If your particles have an average speed of 15, for example, enter 20 or more under the K Speed daemon Max Speed value and hit Simulate. There should be a visible reduction of stray single particles that leave the main body of fluid. The particles' speed is tested and if they exceed the max value, they are deleted.
Other daemons you could add are Drag and perhaps a Noise daemon. Drag is a useful feature that adds a level of resistance and dampening to the speed of the simulation, as if the particles are being affected by air resistance. The Noise daemon can be useful in creating some randomness to the shapes and flow of the fluid over time. Again, these daemons can be animated to only affect the particles at the desired time in the simulation.
Let's now increase the resolution of the object emitter to 8. This will mean a much larger amount of particles will be created in the scene so we can get better detail and a clean surface/mesh. The simulation time will also now increase. Hit Simulate and allow the sim to complete. How long this takes can depend heavily on your system/hardware. The more processors and RAM you have available, the faster your RealFlow simulation will go.
However, there are some optimizations we can make within RealFlow to help speed things up.
Click on the arrow next to the Simulate button and select Options from the drop down menu. This menu has a min and max Substeps value, which defines how accurately the simulation will perform. By default, the maximum value is often too large a value for many simulations. Lower the maximum Substeps to 166.
In this menu you can also alter the frame rate of your fluid simulation. Setting higher FPS values can make fluids move more slowly and appear larger when played back at more conventional frame rates such as 24p (Fig.09).
Review the completed simulation. Now let's create a mesh within RealFlow that can be brought into 3ds Max. Click on the meshing and select Particle Mesh. This will add a mesh node to the Nodes tab. RealFlow will automatically assign the object fluid emitter in the scene to the particle mesh. Right-click on the particle mesh node and select Build.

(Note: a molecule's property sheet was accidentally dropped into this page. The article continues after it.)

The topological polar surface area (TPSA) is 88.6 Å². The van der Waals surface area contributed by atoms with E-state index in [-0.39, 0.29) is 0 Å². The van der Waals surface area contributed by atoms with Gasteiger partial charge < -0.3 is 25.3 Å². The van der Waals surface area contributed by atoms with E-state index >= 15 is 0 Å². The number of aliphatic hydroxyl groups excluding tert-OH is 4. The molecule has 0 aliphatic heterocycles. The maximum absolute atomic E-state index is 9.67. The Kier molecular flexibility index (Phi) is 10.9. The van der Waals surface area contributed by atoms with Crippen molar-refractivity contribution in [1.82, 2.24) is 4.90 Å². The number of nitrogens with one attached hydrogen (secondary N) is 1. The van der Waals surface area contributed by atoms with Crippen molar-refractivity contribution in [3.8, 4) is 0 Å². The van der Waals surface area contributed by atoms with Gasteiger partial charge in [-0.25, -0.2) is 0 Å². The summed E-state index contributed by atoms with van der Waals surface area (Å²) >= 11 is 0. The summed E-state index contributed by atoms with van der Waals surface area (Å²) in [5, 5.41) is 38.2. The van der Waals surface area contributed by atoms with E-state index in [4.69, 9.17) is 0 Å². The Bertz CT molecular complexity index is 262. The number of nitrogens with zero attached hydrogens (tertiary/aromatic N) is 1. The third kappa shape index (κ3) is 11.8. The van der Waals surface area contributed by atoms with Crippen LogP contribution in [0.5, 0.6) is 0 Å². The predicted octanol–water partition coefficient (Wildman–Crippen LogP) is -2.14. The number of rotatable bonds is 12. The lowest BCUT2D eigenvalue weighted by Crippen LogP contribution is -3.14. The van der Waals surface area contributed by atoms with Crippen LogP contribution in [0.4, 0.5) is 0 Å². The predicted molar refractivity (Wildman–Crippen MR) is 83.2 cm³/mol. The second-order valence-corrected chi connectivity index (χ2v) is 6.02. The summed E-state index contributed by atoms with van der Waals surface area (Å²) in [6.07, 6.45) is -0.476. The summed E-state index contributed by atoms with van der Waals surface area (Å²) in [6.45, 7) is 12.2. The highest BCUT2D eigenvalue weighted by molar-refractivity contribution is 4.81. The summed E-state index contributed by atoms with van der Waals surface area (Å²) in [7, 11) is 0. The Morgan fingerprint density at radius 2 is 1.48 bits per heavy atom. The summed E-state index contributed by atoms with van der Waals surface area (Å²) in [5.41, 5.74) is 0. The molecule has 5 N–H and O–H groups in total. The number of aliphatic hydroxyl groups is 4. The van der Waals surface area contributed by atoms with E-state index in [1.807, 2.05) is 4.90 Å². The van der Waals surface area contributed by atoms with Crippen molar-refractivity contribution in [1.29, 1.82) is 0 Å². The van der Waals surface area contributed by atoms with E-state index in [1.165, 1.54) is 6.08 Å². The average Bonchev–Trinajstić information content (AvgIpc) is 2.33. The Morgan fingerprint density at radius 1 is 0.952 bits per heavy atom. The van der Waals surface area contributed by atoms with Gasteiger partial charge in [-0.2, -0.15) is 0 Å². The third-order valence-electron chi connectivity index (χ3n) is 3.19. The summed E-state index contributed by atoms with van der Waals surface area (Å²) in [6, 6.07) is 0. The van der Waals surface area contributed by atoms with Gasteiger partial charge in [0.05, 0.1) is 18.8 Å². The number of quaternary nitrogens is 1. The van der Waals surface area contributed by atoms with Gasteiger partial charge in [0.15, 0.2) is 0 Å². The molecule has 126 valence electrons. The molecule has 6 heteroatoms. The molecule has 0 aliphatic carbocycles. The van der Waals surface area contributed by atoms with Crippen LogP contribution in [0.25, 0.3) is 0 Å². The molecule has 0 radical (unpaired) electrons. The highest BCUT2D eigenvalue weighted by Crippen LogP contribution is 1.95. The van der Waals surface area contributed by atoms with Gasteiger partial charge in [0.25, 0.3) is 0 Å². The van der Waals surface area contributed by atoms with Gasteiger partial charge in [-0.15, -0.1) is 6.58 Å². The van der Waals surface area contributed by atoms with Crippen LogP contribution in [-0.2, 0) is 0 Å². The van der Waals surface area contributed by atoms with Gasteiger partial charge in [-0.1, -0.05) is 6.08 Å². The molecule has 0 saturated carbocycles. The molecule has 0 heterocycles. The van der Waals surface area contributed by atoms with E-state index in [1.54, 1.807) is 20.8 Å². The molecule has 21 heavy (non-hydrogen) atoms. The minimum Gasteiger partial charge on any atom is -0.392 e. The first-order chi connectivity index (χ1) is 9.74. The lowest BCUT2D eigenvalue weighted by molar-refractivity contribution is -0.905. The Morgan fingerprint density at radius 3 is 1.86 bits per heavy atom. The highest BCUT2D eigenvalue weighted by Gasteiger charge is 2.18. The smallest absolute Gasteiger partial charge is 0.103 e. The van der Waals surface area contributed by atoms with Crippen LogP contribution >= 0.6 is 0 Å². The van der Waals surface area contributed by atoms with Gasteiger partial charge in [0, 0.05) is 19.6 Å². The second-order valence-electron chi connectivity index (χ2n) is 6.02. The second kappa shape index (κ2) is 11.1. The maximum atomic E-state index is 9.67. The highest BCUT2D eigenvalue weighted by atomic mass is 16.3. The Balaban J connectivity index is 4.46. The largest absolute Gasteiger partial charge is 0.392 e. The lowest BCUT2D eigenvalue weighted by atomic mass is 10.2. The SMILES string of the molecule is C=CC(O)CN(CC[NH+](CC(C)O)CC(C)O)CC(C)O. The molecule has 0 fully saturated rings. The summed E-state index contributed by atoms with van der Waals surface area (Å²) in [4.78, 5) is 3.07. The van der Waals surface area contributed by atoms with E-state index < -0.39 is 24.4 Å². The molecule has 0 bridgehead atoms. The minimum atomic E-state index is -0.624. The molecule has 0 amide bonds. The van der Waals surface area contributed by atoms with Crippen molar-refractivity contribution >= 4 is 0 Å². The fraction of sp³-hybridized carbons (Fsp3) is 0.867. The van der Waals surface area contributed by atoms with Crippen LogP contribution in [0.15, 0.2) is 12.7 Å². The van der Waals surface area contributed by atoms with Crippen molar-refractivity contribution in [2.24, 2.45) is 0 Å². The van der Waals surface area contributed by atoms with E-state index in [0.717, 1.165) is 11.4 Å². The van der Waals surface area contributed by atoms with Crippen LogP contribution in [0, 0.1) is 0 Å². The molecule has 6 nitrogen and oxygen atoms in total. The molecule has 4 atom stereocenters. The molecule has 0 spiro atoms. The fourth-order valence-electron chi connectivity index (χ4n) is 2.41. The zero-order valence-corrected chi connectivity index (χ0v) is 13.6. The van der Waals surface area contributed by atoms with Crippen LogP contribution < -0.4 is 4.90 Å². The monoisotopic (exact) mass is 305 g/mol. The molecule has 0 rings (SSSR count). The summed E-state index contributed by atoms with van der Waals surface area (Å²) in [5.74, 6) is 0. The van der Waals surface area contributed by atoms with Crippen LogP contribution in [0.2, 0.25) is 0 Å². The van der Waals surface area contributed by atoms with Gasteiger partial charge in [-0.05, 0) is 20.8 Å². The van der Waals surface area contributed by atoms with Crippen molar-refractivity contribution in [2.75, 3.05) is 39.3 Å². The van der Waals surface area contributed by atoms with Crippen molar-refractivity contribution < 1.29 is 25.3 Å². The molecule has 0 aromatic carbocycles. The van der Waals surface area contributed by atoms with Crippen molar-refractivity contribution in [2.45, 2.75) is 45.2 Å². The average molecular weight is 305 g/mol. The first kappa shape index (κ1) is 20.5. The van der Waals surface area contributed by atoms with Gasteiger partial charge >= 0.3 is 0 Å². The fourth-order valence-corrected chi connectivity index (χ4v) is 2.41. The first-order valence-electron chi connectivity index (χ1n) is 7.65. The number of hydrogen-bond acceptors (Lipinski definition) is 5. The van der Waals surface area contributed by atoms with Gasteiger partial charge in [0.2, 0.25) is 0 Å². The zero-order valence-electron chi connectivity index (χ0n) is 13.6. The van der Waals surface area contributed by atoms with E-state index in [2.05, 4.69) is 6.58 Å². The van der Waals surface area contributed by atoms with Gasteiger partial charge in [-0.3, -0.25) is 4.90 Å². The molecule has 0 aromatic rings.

After a few seconds the mesh will appear around the particles. Meshing within RealFlow can be somewhat an art in itself and it's a matter of playing around with the values and node parameters to get a good result. Of course, there are also alternate methods for meshing the particles within 3ds Max, such as third party plugins like Frost and Glu3D, both of which I take a more detailed look at in the accompanying video.
Once you are happy with your mesh and have created the mesh for the sequence, each frame of the mesh, as well as the particles, will be saved out to disk and ready to load into 3ds Max. Hit F12 to bring up the RealFlow Export menu. Here you can see a list of all data that can be exported from your scene. If you have created additional emitters and data, ensure you enable the appropriate check boxes in this rollout to ensure it is saved out to disk.
Back inside the 3ds Max scene let's import the fluid mesh sequence. Under the RealFlow Import menu select Create BIN Mesh object and a dialog box will open to allow you to select the mesh BIN files. Select a file from the sequence
and hit OK.
You should now see your mesh that was generated in RealFlow appear inside 3ds Max and be at the correct scale in relation to the other objects in the scene. This mesh can now be assigned materials and even other modifiers, like any other 3ds Max object.
I hope you enjoyed the tutorial and introduction to getting scene data into RealFlow, creating a simulation and exporting it back into 3ds Max. Of course there are numerous other options for bringing in the data, both the mesh and raw particles, some of which I briefly look at within the downloadable video (Fig.10).